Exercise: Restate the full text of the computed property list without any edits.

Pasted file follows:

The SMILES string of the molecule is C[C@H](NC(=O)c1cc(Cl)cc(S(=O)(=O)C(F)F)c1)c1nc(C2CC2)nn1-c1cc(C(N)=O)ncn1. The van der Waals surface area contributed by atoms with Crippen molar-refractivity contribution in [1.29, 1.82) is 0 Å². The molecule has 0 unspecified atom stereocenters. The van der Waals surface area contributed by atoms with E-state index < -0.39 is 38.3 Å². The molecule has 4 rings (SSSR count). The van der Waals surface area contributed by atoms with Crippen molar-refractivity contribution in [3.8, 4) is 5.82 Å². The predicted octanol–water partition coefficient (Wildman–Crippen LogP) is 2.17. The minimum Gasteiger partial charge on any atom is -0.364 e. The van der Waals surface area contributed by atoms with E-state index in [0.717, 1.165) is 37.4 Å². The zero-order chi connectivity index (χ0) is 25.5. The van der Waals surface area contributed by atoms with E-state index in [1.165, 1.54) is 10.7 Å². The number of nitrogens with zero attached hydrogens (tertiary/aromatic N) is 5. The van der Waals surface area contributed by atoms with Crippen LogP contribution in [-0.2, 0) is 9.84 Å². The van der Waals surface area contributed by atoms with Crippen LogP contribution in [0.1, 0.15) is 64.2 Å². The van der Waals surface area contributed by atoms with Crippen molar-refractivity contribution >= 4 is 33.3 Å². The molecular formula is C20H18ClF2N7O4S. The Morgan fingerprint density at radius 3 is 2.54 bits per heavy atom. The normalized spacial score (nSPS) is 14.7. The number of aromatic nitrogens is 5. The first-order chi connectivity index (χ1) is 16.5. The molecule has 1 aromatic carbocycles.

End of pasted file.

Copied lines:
The SMILES string of the molecule is C[C@H](NC(=O)c1cc(Cl)cc(S(=O)(=O)C(F)F)c1)c1nc(C2CC2)nn1-c1cc(C(N)=O)ncn1. The van der Waals surface area contributed by atoms with Crippen molar-refractivity contribution in [1.29, 1.82) is 0 Å². The molecule has 0 unspecified atom stereocenters. The van der Waals surface area contributed by atoms with E-state index < -0.39 is 38.3 Å². The molecule has 4 rings (SSSR count). The van der Waals surface area contributed by atoms with Crippen molar-refractivity contribution in [3.8, 4) is 5.82 Å². The predicted octanol–water partition coefficient (Wildman–Crippen LogP) is 2.17. The minimum Gasteiger partial charge on any atom is -0.364 e. The van der Waals surface area contributed by atoms with E-state index in [0.717, 1.165) is 37.4 Å². The zero-order chi connectivity index (χ0) is 25.5. The van der Waals surface area contributed by atoms with E-state index in [1.165, 1.54) is 10.7 Å². The number of nitrogens with zero attached hydrogens (tertiary/aromatic N) is 5. The van der Waals surface area contributed by atoms with Crippen LogP contribution in [-0.2, 0) is 9.84 Å². The van der Waals surface area contributed by atoms with Crippen LogP contribution in [0.1, 0.15) is 64.2 Å². The van der Waals surface area contributed by atoms with Crippen molar-refractivity contribution >= 4 is 33.3 Å². The molecular formula is C20H18ClF2N7O4S. The Morgan fingerprint density at radius 3 is 2.54 bits per heavy atom. The normalized spacial score (nSPS) is 14.7. The number of aromatic nitrogens is 5. The first-order chi connectivity index (χ1) is 16.5. The molecule has 1 aromatic carbocycles.